The founder of an online lettings agency, Upad, has claimed that he does not have a pension fund. James Davis has instead chosen to invest in 20 buy to let properties, and like many property investors, he is certain that this will fund his retirement.
Mr Davis explains that should property prices continue rising over the next 20 years in a similar pattern to the previous two decades, this would mean that the average value of property today of £235,000 will increase to a staggering £1 million by 2038.
Over the same time frame, pension investment would require minimum contributions of £1,200 each month, following an initial investment of over £90,000, which is also without any interim monthly income. It is clear that for committed landlords with financial management that is carefully planned, and a vision for the long-term, residential property remains a good investment strategy.
Although it is clear that each investment, whether pension or property, suits different people, depending on their strategy, circumstances and risk appetite. Property purchases do require large initial costs, as well as additional fees for management and renovation, which is not always viable for someone searching for ways to fund their retirement.
Despite smaller returns, pensions do allow individuals to save for their retirement through monthly payments over a long period, which is far more achievable.
Property will almost always outperform pensions when analysing returns. However, with recent changes in taxation and stamp duty, investors must be well-informed about how to mitigate costs and their tax responsibilities. Property is also an asset class which everyone understands, whereas pensions can be extremely complicated. With house prices also rising over the years, there are rewards for investors who take the risk.
However, with the government providing tax relief on pensions, these are a tax-efficient means of saving for retirement. It is also important to bear in mind that there are fees associated with pensions. For example, there is a charge of 25 per cent to withdraw cash from a Lifetime ISA if you are aged under 60.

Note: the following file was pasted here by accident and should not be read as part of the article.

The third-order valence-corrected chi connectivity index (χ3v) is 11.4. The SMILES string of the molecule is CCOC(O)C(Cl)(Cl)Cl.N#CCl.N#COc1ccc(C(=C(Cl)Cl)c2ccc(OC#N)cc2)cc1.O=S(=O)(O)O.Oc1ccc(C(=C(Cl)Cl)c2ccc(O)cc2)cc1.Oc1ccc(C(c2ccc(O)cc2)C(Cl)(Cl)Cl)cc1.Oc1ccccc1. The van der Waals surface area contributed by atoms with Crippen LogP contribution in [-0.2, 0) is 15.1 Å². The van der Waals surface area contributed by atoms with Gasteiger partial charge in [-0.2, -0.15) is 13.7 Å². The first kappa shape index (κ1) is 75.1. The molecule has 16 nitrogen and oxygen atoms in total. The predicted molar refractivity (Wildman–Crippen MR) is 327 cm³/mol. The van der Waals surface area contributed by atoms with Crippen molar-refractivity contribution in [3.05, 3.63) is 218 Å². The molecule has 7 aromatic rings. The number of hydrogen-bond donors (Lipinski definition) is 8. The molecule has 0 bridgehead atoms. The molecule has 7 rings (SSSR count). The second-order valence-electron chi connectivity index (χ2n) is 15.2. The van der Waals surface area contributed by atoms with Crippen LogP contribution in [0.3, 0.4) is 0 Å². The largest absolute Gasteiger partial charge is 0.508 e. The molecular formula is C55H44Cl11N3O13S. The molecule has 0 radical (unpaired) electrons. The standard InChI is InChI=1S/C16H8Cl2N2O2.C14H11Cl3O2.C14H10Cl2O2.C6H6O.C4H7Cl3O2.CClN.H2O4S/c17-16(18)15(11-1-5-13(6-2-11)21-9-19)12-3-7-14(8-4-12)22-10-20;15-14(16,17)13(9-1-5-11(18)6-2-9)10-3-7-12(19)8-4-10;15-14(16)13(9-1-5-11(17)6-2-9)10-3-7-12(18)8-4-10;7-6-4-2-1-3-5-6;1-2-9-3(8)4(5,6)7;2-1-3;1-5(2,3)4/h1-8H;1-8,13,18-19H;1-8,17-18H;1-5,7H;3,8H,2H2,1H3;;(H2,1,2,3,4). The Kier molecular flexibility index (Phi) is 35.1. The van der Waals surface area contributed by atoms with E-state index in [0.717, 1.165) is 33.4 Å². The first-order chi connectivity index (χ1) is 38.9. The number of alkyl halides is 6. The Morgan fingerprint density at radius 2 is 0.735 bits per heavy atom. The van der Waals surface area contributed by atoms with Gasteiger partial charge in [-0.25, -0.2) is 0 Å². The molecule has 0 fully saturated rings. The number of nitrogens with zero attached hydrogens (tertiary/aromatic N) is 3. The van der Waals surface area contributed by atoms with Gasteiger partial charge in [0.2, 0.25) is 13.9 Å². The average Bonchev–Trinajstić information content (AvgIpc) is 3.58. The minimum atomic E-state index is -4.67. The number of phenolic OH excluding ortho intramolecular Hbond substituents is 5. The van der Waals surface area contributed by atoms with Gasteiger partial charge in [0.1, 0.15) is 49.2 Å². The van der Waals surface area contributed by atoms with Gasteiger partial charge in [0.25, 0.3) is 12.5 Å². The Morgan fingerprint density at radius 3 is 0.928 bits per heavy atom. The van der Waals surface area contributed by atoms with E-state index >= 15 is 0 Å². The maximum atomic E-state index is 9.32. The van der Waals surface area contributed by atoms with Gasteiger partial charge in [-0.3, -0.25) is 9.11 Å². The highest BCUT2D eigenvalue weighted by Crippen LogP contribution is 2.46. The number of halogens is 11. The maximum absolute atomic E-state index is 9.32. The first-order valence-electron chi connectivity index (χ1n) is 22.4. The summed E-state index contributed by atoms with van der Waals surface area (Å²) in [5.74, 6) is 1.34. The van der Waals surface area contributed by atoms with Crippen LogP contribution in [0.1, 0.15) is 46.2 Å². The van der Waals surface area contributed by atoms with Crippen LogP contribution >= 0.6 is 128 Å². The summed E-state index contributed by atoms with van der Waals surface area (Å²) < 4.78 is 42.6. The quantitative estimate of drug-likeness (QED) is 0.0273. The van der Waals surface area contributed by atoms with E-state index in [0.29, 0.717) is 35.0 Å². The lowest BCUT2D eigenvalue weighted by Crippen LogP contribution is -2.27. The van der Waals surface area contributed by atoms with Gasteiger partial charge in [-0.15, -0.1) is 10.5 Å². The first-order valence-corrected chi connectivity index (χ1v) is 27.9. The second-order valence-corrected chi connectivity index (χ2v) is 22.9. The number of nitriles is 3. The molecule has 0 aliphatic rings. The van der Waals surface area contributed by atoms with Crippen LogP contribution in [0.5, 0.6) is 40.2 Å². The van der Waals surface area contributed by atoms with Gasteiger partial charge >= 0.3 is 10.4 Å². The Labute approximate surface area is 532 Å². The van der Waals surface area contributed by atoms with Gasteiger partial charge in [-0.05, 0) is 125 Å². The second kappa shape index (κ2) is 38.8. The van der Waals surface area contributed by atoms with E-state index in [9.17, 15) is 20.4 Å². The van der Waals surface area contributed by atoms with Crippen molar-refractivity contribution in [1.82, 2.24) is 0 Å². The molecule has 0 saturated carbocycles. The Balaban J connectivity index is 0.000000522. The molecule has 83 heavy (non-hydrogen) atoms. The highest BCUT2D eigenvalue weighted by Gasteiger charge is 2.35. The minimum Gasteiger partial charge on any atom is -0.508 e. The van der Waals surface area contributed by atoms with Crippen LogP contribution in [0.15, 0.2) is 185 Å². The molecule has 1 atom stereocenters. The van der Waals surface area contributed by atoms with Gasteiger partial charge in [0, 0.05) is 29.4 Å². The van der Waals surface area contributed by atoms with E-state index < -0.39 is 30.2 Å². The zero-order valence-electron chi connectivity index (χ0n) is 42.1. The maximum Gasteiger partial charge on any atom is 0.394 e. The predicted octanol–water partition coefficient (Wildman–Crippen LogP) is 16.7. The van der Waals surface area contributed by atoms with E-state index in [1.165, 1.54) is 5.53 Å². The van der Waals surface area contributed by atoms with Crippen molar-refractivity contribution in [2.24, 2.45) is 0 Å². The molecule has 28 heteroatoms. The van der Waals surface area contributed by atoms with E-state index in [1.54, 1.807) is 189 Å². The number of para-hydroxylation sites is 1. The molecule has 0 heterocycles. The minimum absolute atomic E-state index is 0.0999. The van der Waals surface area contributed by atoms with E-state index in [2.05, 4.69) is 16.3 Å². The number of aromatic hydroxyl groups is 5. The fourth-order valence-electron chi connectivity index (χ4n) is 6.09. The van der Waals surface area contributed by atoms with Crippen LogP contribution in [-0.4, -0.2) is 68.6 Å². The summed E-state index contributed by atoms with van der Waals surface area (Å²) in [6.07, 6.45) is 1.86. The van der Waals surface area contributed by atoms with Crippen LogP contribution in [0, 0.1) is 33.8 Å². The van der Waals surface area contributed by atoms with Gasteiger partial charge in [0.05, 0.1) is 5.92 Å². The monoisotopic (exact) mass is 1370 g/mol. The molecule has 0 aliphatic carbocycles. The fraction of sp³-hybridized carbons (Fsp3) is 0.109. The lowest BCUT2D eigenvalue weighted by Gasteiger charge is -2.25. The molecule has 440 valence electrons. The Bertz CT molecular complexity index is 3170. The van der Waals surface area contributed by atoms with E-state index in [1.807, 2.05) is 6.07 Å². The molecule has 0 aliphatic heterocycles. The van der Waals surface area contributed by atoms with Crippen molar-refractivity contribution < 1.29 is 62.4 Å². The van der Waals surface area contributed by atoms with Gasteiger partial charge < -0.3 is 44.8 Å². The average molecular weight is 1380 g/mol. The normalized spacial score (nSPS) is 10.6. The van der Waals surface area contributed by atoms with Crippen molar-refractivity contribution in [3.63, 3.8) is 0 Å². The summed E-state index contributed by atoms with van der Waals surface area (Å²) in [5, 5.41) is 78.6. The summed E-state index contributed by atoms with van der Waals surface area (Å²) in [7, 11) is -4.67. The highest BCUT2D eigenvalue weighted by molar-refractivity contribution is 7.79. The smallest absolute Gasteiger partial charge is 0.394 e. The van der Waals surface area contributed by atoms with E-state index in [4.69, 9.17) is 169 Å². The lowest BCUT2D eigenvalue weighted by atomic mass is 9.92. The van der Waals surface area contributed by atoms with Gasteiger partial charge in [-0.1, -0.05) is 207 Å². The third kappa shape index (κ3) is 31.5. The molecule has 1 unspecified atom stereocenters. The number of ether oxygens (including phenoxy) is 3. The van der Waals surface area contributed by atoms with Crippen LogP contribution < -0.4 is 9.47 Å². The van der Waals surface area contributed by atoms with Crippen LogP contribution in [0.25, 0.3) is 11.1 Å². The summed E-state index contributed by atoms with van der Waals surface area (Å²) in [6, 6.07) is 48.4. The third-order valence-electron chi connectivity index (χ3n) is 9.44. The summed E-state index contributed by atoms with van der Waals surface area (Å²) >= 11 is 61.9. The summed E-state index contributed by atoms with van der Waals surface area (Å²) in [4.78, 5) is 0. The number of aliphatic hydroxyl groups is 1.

There is also growing concern that pension funds will not be large enough for most people. The average fund is approximately £50,000 in the UK, which would pay around £200 each month if you retire at the standard age.
If investing in property, you can choose to cash in whenever you choose, although there will likely be a bill for capital gains tax. There is also a monthly income from rent, providing additional funds before retirement. This will also ensure that the property’s own mortgage is covered, and the predicted capital growth should outweigh any pension type.
Although becoming a landlord comes with its share of responsibility, help is available for property investors. Businesses can help manage your buy to let properties for you, with firms such as Inventory Base providing simple and easy to manage inventory and inspection software, which enable smoother property management.
With recent crises in pensions, such as with BHS and Carillon, there is no more security in pension funds than there is with property investment. In fact, property is one of the few assets which is tangible, providing security and comfort for investors, and it is the perfect means to diversify a portfolio.
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